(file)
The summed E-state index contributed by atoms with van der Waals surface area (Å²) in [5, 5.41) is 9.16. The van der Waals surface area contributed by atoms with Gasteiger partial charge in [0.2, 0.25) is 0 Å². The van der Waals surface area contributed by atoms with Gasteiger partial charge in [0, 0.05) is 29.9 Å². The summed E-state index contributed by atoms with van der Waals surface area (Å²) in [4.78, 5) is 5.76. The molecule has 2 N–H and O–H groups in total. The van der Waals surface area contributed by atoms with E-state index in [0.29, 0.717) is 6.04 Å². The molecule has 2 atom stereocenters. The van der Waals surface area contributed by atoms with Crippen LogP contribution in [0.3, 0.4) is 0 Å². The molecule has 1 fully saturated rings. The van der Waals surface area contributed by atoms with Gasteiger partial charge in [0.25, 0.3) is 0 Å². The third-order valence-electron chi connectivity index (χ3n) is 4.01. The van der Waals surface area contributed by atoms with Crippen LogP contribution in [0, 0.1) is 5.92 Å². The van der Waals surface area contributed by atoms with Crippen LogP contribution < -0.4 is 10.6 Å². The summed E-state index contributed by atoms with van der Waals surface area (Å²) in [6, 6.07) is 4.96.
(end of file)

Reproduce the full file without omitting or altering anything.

The summed E-state index contributed by atoms with van der Waals surface area (Å²) in [5, 5.41) is 9.16. The van der Waals surface area contributed by atoms with Gasteiger partial charge in [0.2, 0.25) is 0 Å². The van der Waals surface area contributed by atoms with Gasteiger partial charge in [0, 0.05) is 29.9 Å². The summed E-state index contributed by atoms with van der Waals surface area (Å²) in [4.78, 5) is 5.76. The molecule has 2 N–H and O–H groups in total. The van der Waals surface area contributed by atoms with E-state index in [0.29, 0.717) is 6.04 Å². The molecule has 2 atom stereocenters. The van der Waals surface area contributed by atoms with Crippen LogP contribution in [0.3, 0.4) is 0 Å². The molecule has 1 fully saturated rings. The van der Waals surface area contributed by atoms with Gasteiger partial charge in [0.25, 0.3) is 0 Å². The third-order valence-electron chi connectivity index (χ3n) is 4.01. The van der Waals surface area contributed by atoms with Crippen LogP contribution in [0, 0.1) is 5.92 Å². The van der Waals surface area contributed by atoms with Crippen LogP contribution < -0.4 is 10.6 Å². The summed E-state index contributed by atoms with van der Waals surface area (Å²) in [6, 6.07) is 4.96.